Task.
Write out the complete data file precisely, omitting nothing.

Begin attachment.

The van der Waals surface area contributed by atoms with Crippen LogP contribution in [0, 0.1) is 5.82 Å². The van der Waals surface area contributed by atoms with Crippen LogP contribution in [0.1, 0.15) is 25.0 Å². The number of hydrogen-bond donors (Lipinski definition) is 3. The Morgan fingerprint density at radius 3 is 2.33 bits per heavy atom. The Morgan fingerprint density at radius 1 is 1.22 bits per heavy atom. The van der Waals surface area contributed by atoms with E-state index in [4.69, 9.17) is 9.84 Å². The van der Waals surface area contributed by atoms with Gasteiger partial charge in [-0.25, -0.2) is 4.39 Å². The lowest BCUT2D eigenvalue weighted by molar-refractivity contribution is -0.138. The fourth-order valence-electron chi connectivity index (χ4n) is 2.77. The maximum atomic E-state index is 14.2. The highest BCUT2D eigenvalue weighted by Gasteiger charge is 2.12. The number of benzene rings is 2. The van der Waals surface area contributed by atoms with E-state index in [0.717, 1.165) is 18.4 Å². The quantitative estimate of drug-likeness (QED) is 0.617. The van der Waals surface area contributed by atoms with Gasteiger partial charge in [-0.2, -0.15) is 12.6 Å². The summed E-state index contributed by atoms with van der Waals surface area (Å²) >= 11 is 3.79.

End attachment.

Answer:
The van der Waals surface area contributed by atoms with Crippen LogP contribution in [0, 0.1) is 5.82 Å². The van der Waals surface area contributed by atoms with Crippen LogP contribution in [0.1, 0.15) is 25.0 Å². The number of hydrogen-bond donors (Lipinski definition) is 3. The Morgan fingerprint density at radius 3 is 2.33 bits per heavy atom. The Morgan fingerprint density at radius 1 is 1.22 bits per heavy atom. The van der Waals surface area contributed by atoms with E-state index in [4.69, 9.17) is 9.84 Å². The van der Waals surface area contributed by atoms with Gasteiger partial charge in [-0.25, -0.2) is 4.39 Å². The lowest BCUT2D eigenvalue weighted by molar-refractivity contribution is -0.138. The fourth-order valence-electron chi connectivity index (χ4n) is 2.77. The maximum atomic E-state index is 14.2. The highest BCUT2D eigenvalue weighted by Gasteiger charge is 2.12. The number of benzene rings is 2. The van der Waals surface area contributed by atoms with E-state index in [0.717, 1.165) is 18.4 Å². The quantitative estimate of drug-likeness (QED) is 0.617. The van der Waals surface area contributed by atoms with Gasteiger partial charge in [-0.2, -0.15) is 12.6 Å². The summed E-state index contributed by atoms with van der Waals surface area (Å²) >= 11 is 3.79.